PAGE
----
AS COSTUMES go it’s safe to say this one will turn your head.
University of Portsmouth student Jack Woodward is taking part in the London Marathon dressed as a giant pair of testicles.
Despite the comical aspect of his attire, he hopes it will draw attention to a serious disease after his housemate Rob Harris died of testicular cancer aged only 21 – just a month after being diagnosed.
Jack, 22, said: ‘I lived with Rob and we got on well.
‘I got to know him from the football society and then we moved in together.
‘He was athletic and healthy and was feeling fine, but then one day he started coughing up blood.’
Rob went to see his GP last October when this happened, and initially it was put down to a chest infection.
Rob took antibiotics for two weeks, and his condition became so bad that Jack drove his friend to A&E at Queen Alexandra Hospital, Cosham.
Jack added: ‘After tests there Rob was told to stay overnight and in two days later he was transferred to Southampton General Hospital – we then found out he had been diagnosed with testicular cancer.
‘He passed away a month later. It shocked and surprised us all, we couldn’t believe how quickly things moved.
‘We found out the cancer had spread to his lungs.’
Now in a bid to raise awareness of testicular cancer and the charity Male Cancer Awareness Campaign, Jack along with friends Joe Kelly and Joni Smith have been taking part in a series of events.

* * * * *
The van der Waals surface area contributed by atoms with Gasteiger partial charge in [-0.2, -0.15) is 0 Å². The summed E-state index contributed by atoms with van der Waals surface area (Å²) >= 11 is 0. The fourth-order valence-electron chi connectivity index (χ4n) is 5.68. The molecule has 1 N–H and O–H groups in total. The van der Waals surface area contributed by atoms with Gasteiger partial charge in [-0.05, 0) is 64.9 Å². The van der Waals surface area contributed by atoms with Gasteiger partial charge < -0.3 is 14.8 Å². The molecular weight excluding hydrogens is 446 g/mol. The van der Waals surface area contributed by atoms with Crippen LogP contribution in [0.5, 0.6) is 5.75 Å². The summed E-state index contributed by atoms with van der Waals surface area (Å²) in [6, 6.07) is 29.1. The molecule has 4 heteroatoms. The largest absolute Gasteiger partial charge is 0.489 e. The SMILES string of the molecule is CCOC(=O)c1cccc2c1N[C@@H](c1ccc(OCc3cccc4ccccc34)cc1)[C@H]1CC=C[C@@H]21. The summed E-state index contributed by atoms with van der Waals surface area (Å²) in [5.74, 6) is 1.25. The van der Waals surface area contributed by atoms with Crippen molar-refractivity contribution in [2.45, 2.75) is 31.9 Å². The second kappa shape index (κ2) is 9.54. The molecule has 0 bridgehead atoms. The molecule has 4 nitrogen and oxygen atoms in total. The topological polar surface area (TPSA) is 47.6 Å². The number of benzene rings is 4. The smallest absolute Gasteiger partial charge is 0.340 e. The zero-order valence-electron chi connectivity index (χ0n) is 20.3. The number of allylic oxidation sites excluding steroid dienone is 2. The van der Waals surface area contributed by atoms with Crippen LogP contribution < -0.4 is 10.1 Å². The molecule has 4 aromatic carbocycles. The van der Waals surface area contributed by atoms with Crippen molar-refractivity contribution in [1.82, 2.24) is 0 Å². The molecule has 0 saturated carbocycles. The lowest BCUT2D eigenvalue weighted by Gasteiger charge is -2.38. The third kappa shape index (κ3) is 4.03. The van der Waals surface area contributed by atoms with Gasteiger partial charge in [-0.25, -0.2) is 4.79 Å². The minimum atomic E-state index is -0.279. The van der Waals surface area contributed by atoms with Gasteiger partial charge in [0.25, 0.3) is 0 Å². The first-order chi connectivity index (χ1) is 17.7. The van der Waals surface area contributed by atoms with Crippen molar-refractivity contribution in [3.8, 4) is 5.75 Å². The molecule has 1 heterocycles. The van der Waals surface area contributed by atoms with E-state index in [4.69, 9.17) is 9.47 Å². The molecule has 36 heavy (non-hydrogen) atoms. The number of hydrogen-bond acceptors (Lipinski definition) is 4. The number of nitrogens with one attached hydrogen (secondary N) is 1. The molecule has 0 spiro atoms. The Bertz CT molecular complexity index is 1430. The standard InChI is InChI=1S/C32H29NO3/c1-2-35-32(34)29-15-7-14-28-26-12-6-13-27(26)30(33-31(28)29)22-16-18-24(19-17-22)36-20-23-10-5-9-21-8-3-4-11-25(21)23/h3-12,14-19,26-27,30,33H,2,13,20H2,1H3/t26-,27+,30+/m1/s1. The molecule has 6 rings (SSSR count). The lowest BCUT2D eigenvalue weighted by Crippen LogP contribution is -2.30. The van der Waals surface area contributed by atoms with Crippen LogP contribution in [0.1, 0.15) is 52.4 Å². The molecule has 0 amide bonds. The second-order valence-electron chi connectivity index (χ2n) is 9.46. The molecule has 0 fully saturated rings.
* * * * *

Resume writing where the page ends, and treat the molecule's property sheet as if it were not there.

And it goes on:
Jack will be running the 26-mile marathon route on April 26 dressed as the charity’s mascot Mr Testicles.
He added: ‘I want to highlight that people should be more aware of their bodies and make sure they check themselves regularly.
‘We really want to get this message across and hope by running in the costume that more people will notice the cause and think about the message.’
The group of friends have set themselves a target of raising £5,000 and have so far raised £1,600. To donate, visit justgiving.com/jack-woodward1/
Student gets a thank you for his fundraising
A CANCER charity is thanking Jack for his fundraising efforts.
Laura Hurding from Male Cancer Awareness Campaign, said: ‘A big thank you to Jack for taking on this challenge – it’s by no means an easy one.
‘Jack’s story about his friend Rob tragically highlights the importance of men knowing the early signs of testicular cancer and not feeling embarrassed to seek medical advice.
‘Jack’s challenge will help raise awareness of testicular cancer and hopefully many young men’s lives can be